The BE 100s company hardest hit by the Los Angeles riots is the Broadway Federal Savings and Loan Association. With his banking headquarters burned to the ground, CEO Paul C. Hudson is confronting the irony that his 45-year-old financial institution is taking on a major role in the effort to rebuild South Central Los Angeles, even as it is part of what needs to be rebuilt.
Only a small amount of money was lost in the fire that gutted the building. Hudson says Broadway's headquarters was insured for $3 million. He has already hired Jollivette Construction Co., a black women-owned firm, to coordinate the construction of the new building. And to restore service to his customers, a $200,000 modular branch, donated by Home Savings of America, was constructed across the street.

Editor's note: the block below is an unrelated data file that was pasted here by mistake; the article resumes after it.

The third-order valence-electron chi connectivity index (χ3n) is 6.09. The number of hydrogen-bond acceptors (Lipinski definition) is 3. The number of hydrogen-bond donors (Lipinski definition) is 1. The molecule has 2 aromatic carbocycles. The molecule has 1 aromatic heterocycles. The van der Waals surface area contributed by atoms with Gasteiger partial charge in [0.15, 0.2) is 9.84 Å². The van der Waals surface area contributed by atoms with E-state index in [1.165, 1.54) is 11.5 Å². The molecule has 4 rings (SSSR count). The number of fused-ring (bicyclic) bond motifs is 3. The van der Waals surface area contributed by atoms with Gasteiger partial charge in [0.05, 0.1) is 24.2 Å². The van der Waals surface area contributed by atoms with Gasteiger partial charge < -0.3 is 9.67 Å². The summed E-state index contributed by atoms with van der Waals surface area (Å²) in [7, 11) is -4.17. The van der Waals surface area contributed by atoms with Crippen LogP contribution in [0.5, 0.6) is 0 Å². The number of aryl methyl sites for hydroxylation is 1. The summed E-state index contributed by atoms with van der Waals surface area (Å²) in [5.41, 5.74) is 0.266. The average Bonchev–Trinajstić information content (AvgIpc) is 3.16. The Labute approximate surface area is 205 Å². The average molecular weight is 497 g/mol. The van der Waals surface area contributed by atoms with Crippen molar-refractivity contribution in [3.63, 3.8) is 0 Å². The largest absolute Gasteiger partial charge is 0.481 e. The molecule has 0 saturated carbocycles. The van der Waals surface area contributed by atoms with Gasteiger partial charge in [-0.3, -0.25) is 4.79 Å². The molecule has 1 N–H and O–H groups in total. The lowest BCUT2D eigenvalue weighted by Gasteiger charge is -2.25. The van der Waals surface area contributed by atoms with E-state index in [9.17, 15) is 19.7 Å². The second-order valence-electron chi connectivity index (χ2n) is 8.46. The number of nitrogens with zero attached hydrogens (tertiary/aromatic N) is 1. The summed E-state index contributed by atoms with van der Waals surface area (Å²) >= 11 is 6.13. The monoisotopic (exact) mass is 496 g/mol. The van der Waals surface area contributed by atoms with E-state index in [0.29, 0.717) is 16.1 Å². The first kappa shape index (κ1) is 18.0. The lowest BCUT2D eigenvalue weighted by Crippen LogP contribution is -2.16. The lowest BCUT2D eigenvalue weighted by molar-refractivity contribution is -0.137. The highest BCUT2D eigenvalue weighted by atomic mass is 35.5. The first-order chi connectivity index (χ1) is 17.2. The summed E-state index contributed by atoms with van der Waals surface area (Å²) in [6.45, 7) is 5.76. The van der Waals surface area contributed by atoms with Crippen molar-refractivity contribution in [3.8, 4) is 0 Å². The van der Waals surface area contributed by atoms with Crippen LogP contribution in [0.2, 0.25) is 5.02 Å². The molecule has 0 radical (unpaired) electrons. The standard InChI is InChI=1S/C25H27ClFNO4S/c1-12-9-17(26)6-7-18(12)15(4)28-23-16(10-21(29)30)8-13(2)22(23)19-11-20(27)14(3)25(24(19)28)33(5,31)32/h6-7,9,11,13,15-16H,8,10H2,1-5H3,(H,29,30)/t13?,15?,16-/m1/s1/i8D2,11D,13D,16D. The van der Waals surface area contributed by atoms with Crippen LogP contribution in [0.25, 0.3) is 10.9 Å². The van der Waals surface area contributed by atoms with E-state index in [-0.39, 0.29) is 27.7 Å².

Broadway, ranked No. 13 on the 1992 BE FINANCIALS LIST with assets of $93.5 million, was an anchor in the depressed South Central community. The savings and loan has been one of few financial institutions to remain in South Central, providing home mortgage loans to blacks and other minorities when other institutions would not.
But some way the strategic torching of Broadway during the riot may be unofficial referendum against the bank. Hudson disagrees. "We were a symbol of the government and of financial wealth, and that's why we were torched." James H. Johnson Jr., director of the UCLA Center for the Study of Urban...